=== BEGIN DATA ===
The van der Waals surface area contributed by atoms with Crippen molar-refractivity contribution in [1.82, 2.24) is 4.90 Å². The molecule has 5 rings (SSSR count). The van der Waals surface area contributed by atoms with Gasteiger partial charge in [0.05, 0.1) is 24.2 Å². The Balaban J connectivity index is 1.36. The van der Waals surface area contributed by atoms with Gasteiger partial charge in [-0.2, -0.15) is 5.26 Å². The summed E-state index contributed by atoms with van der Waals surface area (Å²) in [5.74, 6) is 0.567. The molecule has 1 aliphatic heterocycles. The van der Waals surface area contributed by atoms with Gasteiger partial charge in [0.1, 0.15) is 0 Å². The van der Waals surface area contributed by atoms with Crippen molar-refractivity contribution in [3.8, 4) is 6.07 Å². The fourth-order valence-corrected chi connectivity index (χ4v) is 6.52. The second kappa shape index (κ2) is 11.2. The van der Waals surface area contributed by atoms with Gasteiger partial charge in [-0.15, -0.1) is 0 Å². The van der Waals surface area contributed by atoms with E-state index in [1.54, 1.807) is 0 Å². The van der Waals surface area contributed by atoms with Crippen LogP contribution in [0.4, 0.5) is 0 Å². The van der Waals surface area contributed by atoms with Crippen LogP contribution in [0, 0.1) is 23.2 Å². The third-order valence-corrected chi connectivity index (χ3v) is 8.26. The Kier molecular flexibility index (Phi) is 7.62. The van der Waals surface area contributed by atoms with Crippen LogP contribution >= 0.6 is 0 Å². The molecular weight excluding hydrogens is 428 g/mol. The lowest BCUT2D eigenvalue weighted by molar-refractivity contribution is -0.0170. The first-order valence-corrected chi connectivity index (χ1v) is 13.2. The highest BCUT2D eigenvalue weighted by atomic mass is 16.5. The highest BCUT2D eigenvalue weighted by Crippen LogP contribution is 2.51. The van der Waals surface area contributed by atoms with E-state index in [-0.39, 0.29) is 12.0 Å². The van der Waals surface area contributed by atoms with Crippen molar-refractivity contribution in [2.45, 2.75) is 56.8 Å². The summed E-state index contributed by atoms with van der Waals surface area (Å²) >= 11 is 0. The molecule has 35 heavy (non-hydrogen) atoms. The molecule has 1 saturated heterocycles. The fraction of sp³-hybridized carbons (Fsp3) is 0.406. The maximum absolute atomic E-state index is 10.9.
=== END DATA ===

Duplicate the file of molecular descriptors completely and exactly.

The van der Waals surface area contributed by atoms with Crippen molar-refractivity contribution in [1.82, 2.24) is 4.90 Å². The molecule has 5 rings (SSSR count). The van der Waals surface area contributed by atoms with Gasteiger partial charge in [0.05, 0.1) is 24.2 Å². The Balaban J connectivity index is 1.36. The van der Waals surface area contributed by atoms with Gasteiger partial charge in [-0.2, -0.15) is 5.26 Å². The summed E-state index contributed by atoms with van der Waals surface area (Å²) in [5.74, 6) is 0.567. The molecule has 1 aliphatic heterocycles. The van der Waals surface area contributed by atoms with Gasteiger partial charge in [0.1, 0.15) is 0 Å². The van der Waals surface area contributed by atoms with Crippen molar-refractivity contribution in [3.8, 4) is 6.07 Å². The fourth-order valence-corrected chi connectivity index (χ4v) is 6.52. The second kappa shape index (κ2) is 11.2. The van der Waals surface area contributed by atoms with Gasteiger partial charge in [-0.15, -0.1) is 0 Å². The van der Waals surface area contributed by atoms with E-state index in [1.54, 1.807) is 0 Å². The van der Waals surface area contributed by atoms with Crippen LogP contribution in [0.4, 0.5) is 0 Å². The van der Waals surface area contributed by atoms with Crippen LogP contribution in [0, 0.1) is 23.2 Å². The third-order valence-corrected chi connectivity index (χ3v) is 8.26. The Kier molecular flexibility index (Phi) is 7.62. The van der Waals surface area contributed by atoms with Crippen LogP contribution >= 0.6 is 0 Å². The molecular weight excluding hydrogens is 428 g/mol. The lowest BCUT2D eigenvalue weighted by molar-refractivity contribution is -0.0170. The first-order valence-corrected chi connectivity index (χ1v) is 13.2. The highest BCUT2D eigenvalue weighted by atomic mass is 16.5. The highest BCUT2D eigenvalue weighted by Crippen LogP contribution is 2.51. The van der Waals surface area contributed by atoms with E-state index in [-0.39, 0.29) is 12.0 Å². The van der Waals surface area contributed by atoms with Crippen molar-refractivity contribution in [2.45, 2.75) is 56.8 Å². The summed E-state index contributed by atoms with van der Waals surface area (Å²) >= 11 is 0. The molecule has 35 heavy (non-hydrogen) atoms. The molecule has 1 saturated heterocycles. The fraction of sp³-hybridized carbons (Fsp3) is 0.406. The maximum absolute atomic E-state index is 10.9.